When performing his solos, David Gilmour frequently employs rakes. He used many rakes in Another Brick In The Wall Part 2’s solo, including a wonderful triplet one immediately before the classic bend in the high E string.

Ghost notes and rhythmic playing are essential elements of funk guitar performance. You may find ghost notes in every funk music. Jungle Boogie by The Kool And The Gang is one of the most well-known examples. Take note of the guitar in the background. It uses ghost notes rather than genuine notes.


As previously said, this is not something that you can simply practice. Sure, you can experiment with these examples or anything similar from time to time.

But I’d rather you don’t spend too much time on it and simply wait for it to happen. You’ll realize you’re doing it after a while.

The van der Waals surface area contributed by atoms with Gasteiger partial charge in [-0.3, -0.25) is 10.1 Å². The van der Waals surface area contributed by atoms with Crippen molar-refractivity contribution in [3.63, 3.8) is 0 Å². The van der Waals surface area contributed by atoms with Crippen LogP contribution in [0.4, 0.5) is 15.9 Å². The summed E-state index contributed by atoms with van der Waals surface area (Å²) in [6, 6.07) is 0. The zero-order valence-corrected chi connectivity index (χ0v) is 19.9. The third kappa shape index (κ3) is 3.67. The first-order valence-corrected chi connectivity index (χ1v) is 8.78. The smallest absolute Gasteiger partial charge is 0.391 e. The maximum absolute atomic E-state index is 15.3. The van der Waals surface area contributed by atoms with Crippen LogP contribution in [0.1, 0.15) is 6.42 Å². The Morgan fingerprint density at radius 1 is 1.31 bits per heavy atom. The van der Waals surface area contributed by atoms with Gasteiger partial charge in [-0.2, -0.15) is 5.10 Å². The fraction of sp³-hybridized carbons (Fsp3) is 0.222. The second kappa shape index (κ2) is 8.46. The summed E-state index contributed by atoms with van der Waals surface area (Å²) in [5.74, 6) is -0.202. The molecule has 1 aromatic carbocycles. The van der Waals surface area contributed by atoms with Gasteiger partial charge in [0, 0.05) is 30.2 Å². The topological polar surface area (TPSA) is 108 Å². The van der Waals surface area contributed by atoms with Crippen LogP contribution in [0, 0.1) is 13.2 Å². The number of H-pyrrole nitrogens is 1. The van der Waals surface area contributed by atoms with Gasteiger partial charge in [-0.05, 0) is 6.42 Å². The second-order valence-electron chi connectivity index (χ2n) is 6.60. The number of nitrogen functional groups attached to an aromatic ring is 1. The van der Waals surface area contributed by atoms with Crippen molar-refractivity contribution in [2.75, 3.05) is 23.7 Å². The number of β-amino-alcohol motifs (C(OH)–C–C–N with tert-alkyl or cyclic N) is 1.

You can find ghost sounds in various genres, but I’d say they’re most prevalent in funk and certain blues. You’ll notice that Stevie Ray Vaughan performs it frequently if you watch his live concerts.

Ghost notes are common in rhythm parts, but you can also use them in lead work. Ghost notes are musical notes that lack pitch but have a rhythmic element. They adorn the works by incorporating percussive elements into the melodic phrases and are denoted by an X on the musical sheets.

Ghost notes are produced in percussion by softly touching the instrument, contrasting with emphasized notes, and in stringed instruments by muting the strings, producing a percussive sound. You may use ghost notes to enhance your guitar playing and make it seem more professional.

Now, how to get the guitar tone you want?

Advancing your way throughout the guitar journey is a holistic process which includes two main pillars: 1. Improving your playing skills; 2. Tweaking the guitar effects and amps to shape your guitar sound.

We all have a guitarist idol that we dig the sound of, right?

Getting the guitar sound of your favorite guitarists/band can be very costly and frustrating. It can require years of expertise to achieve your desired guitar tone.